Hearing Loss clinical trials at UC Health
3 in progress, 1 open to eligible people
open to eligible people ages 1 month to 5 months
The overall goal of this study is to determine the clinical benefit and safety of antiviral therapy for asymptomatic congenital cytomegalovirus (cCMV) infected hearing-impaired infants. We will conduct a multi-center double-blind randomized placebo-controlled trial to determine whether hearing-impaired infants with asymptomatic cCMV have better hearing and language outcomes if they receive valganciclovir antiviral treatment. We will also determine the safety of antiviral valganciclovir therapy for asymptomatic cCMV-infected hearing impaired infants. This study will be unique in that the cohort enrolled will only include hearing-impaired infants with asymptomatic cCMV. Primary Objective: To determine if treatment of cCMV-infected hearing impaired infants with isolated hearing loss with the antiviral drug valganciclovir reduces the maximum worsening in left or right ear hearing 8 months after randomization compared to untreated cCMV-infected hearing impaired infants. Main Secondary Objectives: 1. To determine if valganciclovir treatment improves the following outcomes when compared to the control group: 1. The risk of a clinically significant worsening of hearing defined by occurrence of cochlear implantation due to progressive hearing loss or a ≥ 10 dB (decibel) increase in the minimum response level (MRL) at two or more audiometric test frequencies (from among 1 kHz, 2 kHz, and 4kHz) in either the left or right ear or a ≥ 15 dB increase at any of these frequencies in either the left or right ear between baseline and 8 months post-randomization. 2. The MacArthur-Bates Communicative Development Inventory (CDI) percentile score for words produced at 22 months of age. 3. The change in the average MRL across the 2 and 4 kHz frequencies from baseline to 8 months post-randomization in the best-ear. 2. To evaluate safety measures based on all grade 3 or greater new adverse events designated by the NIAID Division of AIDS (DAIDS) toxicity tables.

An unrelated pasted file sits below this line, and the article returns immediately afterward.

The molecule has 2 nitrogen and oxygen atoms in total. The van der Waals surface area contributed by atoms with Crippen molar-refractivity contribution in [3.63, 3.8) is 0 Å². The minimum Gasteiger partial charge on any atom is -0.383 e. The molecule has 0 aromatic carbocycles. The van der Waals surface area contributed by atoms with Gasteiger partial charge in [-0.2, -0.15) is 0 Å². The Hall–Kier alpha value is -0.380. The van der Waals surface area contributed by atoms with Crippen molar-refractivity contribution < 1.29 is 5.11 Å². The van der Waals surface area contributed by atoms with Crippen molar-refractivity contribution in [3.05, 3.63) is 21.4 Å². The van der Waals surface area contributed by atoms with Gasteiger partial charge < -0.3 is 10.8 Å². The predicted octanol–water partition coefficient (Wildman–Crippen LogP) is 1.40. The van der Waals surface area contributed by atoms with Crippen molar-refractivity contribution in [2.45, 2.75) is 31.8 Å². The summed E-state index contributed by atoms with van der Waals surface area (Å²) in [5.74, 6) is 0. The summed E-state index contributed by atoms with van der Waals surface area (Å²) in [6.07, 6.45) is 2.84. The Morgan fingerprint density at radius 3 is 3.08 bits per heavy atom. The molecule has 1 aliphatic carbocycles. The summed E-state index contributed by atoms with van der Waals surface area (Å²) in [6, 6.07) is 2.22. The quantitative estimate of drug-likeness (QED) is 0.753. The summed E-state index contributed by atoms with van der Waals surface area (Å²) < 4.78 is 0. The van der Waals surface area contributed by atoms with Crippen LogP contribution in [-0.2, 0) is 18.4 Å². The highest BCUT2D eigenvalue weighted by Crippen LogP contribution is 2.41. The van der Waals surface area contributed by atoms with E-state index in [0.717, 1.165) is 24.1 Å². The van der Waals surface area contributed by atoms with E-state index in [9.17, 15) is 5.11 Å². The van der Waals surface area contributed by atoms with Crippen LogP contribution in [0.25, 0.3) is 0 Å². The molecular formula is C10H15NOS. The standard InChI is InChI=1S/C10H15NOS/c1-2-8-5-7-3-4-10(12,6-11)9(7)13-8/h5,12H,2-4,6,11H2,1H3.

Sorry, not yet accepting patients
Fifty adults with mild to moderately severe sensorineural hearing loss will be fit with hearing amplification using two adjustment techniques. For the "audiologist fitting" technique, a licensed audiologist will adjust the hearing device using the standard of care procedures which include adjustment and verification of output to match prescribed targets (NAL-NL2) and subsequent fine tuning to optimize adjustments based on participant feedback. The second technique is "user-adjustment" of the device consisting of adjustment to overall level, high-frequency boost, and low-frequency cut by the participant while listening to speech. A cross-over design will be used in which half the participants are initially fit using the audiologist technique and the other half are initially fit using the user self-adjustment technique. Following a seven-day field trial, participants will return to the lab and the aids will be reset use the other technique. Participants will be blinded to the condition. During each seven-day field trial, users will have access to a volume control, Following the end of the two trials, participants will return to the lab for outcome assessment.
Sorry, in progress, not accepting new patients
The purpose of this study is to gather long-term data on the FDA approved CI532 cochlear implant, and CP1000 (Nucleus 7) sound processor